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6:37 pm
Fri April 27, 2012

Around The Jazz Internet: April 27, 2012

Originally published on Sat April 28, 2012 10:16 am

An informal poll on Twitter reveals that 18 followers prefer the version of "Watermelon Man" from Herbie Hancock's debut album Takin' Off, and 16 prefer the electric funk version of "Watermelon Man" on Head Hunters. Several others registered a "both" vote. And now, these news:

  • International Jazz Day, Herbie Hancock's global jazz initiative, is Monday. Their jazzday.com website has a free stream of the New Orleans and New York all-star concerts. Plus, the event is encouraging all to play "Watermelon Man," and even made lead sheets available for a quintet arrangement. (Sounds a lot like the Takin' Off version.)
  • Eddie Gomez, bassist with Bill Evans for years (among many other associations), is the subject of a JazzTimes story. Earlier this year, he was on a Bill Evans tribute recording with Chick Corea and Paul Motian.
  • Bassist Mark Dresser is profiled in a San Diego music blog. The piece makes the interesting observation that internationally-known musicians like Dresser often have trouble gigging in their home towns, especially if they don't live in a major jazz town.
  • Wayne Shorter on his current quartet, which has played over 600 shows together. "Danilo [Perez] is involved in humanity."
  • The Ars Nova Workshop blog has commissioned a series of posts about the collaboration between composer Muhal Richard Abrams and Philadelphia bandleader Bobby Zankel. It all coincides with the premiere of a new big band piece this weekend.
  • On "ghost bands": groups that continue on after their famous leaders' deaths. This is from the L.A. Times in 1998, but I thought of it when it was announced that Brian McKnight would tour with the Duke Ellington Orchestra. Yes, that Brian McKnight.
  • A new executive director is in at Jazz at Lincoln Center. Greg Scholl is a former NBC Universal executive with a history with independent record labels and a huge collection of 78 rpm records. Wynton Marsalis appears poised to take on a greater management role too.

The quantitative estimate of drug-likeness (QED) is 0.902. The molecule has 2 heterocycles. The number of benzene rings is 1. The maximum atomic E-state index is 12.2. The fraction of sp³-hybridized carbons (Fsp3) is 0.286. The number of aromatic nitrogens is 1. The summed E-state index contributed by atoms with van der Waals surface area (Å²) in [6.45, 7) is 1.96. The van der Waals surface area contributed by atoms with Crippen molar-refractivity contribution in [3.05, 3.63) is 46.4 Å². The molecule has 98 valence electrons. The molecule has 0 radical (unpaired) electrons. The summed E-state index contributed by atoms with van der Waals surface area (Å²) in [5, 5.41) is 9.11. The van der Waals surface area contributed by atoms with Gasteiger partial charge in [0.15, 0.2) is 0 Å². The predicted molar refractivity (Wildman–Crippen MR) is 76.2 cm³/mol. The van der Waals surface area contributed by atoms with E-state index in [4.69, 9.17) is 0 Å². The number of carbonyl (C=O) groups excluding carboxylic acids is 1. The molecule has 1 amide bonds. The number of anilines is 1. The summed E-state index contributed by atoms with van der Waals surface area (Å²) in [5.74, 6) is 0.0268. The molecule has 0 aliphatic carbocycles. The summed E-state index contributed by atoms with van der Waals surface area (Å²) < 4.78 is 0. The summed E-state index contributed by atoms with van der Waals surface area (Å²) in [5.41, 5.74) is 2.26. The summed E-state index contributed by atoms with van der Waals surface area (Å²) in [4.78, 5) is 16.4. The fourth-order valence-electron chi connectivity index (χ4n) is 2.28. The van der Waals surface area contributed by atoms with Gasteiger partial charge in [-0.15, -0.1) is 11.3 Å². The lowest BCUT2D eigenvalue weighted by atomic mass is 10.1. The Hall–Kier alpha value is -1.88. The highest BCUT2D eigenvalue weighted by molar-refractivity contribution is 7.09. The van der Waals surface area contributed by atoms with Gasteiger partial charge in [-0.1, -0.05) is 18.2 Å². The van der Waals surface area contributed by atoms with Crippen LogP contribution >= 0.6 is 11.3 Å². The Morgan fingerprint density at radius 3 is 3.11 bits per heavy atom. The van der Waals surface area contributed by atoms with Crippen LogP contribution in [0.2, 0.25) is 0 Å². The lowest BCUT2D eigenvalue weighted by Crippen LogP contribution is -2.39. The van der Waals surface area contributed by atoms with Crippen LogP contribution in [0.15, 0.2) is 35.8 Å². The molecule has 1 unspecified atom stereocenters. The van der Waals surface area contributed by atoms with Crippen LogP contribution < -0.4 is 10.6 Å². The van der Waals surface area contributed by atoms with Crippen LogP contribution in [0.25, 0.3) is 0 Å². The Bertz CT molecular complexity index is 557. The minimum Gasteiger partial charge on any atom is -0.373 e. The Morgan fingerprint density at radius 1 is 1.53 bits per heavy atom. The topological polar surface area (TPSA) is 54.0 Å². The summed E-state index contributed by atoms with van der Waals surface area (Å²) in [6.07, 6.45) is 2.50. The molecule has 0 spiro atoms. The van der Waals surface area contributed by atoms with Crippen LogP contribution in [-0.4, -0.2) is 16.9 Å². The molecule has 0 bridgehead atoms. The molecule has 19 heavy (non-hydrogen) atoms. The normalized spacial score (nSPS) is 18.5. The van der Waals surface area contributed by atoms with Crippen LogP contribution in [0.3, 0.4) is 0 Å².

• Bird Is The Worm is a new blog I've been following, from a guy who deals with a lot of relatively unknown musicians for AllAboutJazz and eMusic. Mostly new stuff.
  • Critic John Fordham of The Guardian has a new monthly column. Here's the first edition, featuring 50 years of The Bridge, Tineke Postma and the New York Standards Quartet.
  • The National Jazz Museum in Harlem is making a push to expand, with a $22 million capital campaign. The plan is to grow into a new space near the Apollo Theater. Related: Willard Jenkins on modern jazz at the Apollo.
  • New album from pianist Romain Collin, The Calling, is streaming now at Nextbop. It's with fellow young players Luques Curtis (bass) and Kendrick Scott (drums).
  • New Orleans Jazz and Heritage Fest is back. The Times-Picayune has wall-to-wall coverage. Local music mag OffBeat has some items too.
  • The Black Hawk, a long-gone San Francisco club where Monk, Miles and Brubeck once recorded live albums, is finally recognized by the city. Doug Ramsey has the scoop.
  • Another biography on Baroness Pannonica, the great modern jazz patron, is out. This one is from her niece, Hannah Rothschild, who has already made a documentary film on the subject. Last year, author David Kastin released Nica's Dream.
  • RIP Joe Muranyi, Louis Armstrong's last clarinetist. Remembrance is from biographer Ricky Riccardi. Also, you may have heard that Armstrong's last recorded concert has finally been re-issued, with a booklet of his favorite recipes. Really.
  • Destination: Out has posted tunes from clarinetist Perry Robinson's 1962 Funk Dumpling, with Kenny Barron, Henry Grimes and Paul Motian.
  • The Jazz Session spoke with bassist/bass trombonist Chris Brubeck and pianist Romain Collin.
  • The Checkout has a studio session with Mike Moreno, plus a look at three intertwined albums out this week.

Elsewhere at NPR Music:

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